The Oxford Classical Dictionary

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Wissowa, RK; J. Johnson, Excavations at Minturnae 2 (1933); G. Niebling, Hist. 1956, 303 ff.; J. Linderski, in M. N. Andreev and others (eds.), Gesellschaft und Recht im Griechisch-römischen Altertum (1968), 94 ff.; J.-M. Flambard, OIRF 1982, 67 ff.; M. Frederiksen, Campania (1984); H. Royden, The Magistrates of the Roman Professional Collegia in Italy (1988); J. Scheid, Romulus et ses frères (1990).

J. L.

Magna Graecia

Magna Graecia (Gk. Megale Hellas), the coastal region of *Italy colonized by the Greeks. Definitions varied widely, but most usually it refers to the region between *Cumae and *Tarentum (Serv. on Aen. 1. 569). *Strabo (6. 1. 2) includes Sicily, but others exclude both Sicily and Campania (FGrH 566 F 13; Plin. HN 3. 95; ps.-Scymnus 303). Early sources (Pind. Pyth. 1. 146; Eur. Med. 439–40) use it to refer to the entire Greek world, not specifically to Italy, while *Justin (20. 1) includes the whole of Italy in the definition. The colonies, founded between c.740 (Cumae) and 433 BC (*Heraclea (1) ), prospered on the strength of fertile land and trade. In the 4th cent., pressure from the rapidly expanding Oscan peoples of Apennine Italy brought the Greeks into conflict with the Lucani (see LUCANIA) and *Bruttii. By the end of the Pyrrhic war (see PYRRHUS), the entire region was under Roman domination, and by 89 BC all surviving cities were Roman colonies or municipia. The wars of the 4th–3rd cent. had undermined the economic prosperity of many cities, and some ceased to exist, but many were still viable. *Neapolis, Cumae, *Paestum, and *Velia flourished, and *Rhegium, *Locri Epizephyrii, *Thurii, *Croton, Heraclea, and Tarentum all maintained municipal status (see MUNICIPIUM).

E. Ciaceri, Storia della Magna Grecia (1926–30); M. Napoli, Civiltà della Magna Grecia (1970); E. Greco, Magna Grecia (1981).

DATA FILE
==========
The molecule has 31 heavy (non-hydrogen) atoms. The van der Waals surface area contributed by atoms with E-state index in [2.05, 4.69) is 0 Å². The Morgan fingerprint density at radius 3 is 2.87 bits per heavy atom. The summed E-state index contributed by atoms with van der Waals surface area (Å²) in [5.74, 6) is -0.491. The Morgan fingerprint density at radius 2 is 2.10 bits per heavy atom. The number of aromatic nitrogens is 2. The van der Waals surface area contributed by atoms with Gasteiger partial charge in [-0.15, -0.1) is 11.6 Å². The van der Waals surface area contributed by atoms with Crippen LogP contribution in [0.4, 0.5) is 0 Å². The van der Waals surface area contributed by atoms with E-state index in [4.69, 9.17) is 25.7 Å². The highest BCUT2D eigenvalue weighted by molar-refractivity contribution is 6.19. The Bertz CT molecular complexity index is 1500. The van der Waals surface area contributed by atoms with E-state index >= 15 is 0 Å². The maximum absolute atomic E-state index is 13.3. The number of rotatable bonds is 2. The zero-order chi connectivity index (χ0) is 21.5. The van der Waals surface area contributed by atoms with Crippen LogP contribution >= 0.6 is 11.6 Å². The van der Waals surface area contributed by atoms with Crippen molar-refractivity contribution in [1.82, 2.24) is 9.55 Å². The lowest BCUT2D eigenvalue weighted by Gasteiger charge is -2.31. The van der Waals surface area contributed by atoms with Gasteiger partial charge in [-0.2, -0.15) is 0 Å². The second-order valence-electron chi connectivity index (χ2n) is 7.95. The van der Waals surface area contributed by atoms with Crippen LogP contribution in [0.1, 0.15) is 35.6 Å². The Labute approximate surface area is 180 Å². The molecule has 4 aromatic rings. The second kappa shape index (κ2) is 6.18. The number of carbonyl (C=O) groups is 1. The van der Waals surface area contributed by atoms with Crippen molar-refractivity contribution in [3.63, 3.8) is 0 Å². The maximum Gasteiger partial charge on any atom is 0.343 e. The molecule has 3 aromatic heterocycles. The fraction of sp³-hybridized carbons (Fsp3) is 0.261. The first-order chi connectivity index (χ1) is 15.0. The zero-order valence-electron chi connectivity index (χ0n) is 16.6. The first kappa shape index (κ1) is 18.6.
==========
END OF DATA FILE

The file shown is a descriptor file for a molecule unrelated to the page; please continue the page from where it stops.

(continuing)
K. L.
Magna Mater

Magna Mater See CYBELE.
Magnentius, Flavius Magnus

Magnentius, Flavius Magnus, from a family of barbarian settlers in Gaul, rose to a senior military command under the emperor *Constans. In January AD 350 at Autun (*Augustodunum) he led a coup which overthrew Constans, and rapidly won over the western provinces; although nominally a Christian, he made religious concessions to the pagan senatorial aristocracy. He failed to gain recognition from the eastern Augustus *Constantius II, and his forces were defeated by those of Constantius at the epic battle of Mursa in 351. His resistance finally ended with his suicide in Gaul two years later.

E. D. H.

Magnes is treated by *Aristotle (Poet. 1448a34) as one of the two earliest Athenian comic poets. He won eleven victories at the City *Dionysia, one of them in 472 BC (IG 22. 2318. 7, 2325. 44; Anon. De com. 9, p. 7). We have eight titles, but the plays ascribed to him in Hellenistic times were of very doubtful authenticity (Anon. ibid.; Ath. 367f and 646e); the titles include Dionysus, Lydians, Fig-flies, Frogs, and Birds, of which the last three may possibly be mere inferences from Ar. Eq. 520 ff., where Magnes is described as pterugizwnpterugizön … kaikai yhnizwnpsënizön kaikai baptomenoVbaptomenos batraceioiVbatracheiois (‘flapping his wings … buzzing like a gall-fly and dyeing himself frog-green’).

Kassel–Austin, PCG 5. 626 ff. (CAF 1. 7 ff.).

K. J. D.
Magnesia (1) ad Maeandrum

Magnesia (1) ad Maeandrum, a city of Ionia (see IONIANS) on a tributary of the *Maeander, inland from Ephesus. Colonized by the Magnesians (see MAGNETES), it and *Magnesia (2) ad Sipylum both commanded rich inland valleys. Successively subject to *Lydia and *Persia, it was presented by Artaxerxes I to *Themistocles, whose female relatives were priestesses of the local goddess *Artemis Leucophryene. The temple (a work of *Hermogenes (1) ), together with public buildings of the city, which was refounded by the sanctuary in 399 BC, has been excavated; the stoa in the agora yielded an important archive of Hellenistic inscriptions. Like *Magnesia (2) ad Sipylum it sided with Rome against *Mithradates VI, and was made a civitas libera (*free city) by *Sulla when he reorganized the province of *Asia.

K. Humann, Magnesia am Maeander (1904); O. Kern, Inschr. Magnesia am Maeander (1900); S. Mitchell, Arch. Rep. 1990, 101.

W. M. C.; J. M. C.; S. S.-W.
Magnesia (2) ad Sipylum

Magnesia (2) ad Sipylum, a city of *Lydia lying in the fertile *Hermus valley at the point where the roads from the interior and the Propontis converge on the way to Smyrna; it was the scene of the decisive battle between *Antiochus (3) III and the Scipios in January 189 BC. See also MAGNESIA (1) AD MAEANDRUM; MAGNESIA, BATTLE OF.

Magnesia, battle of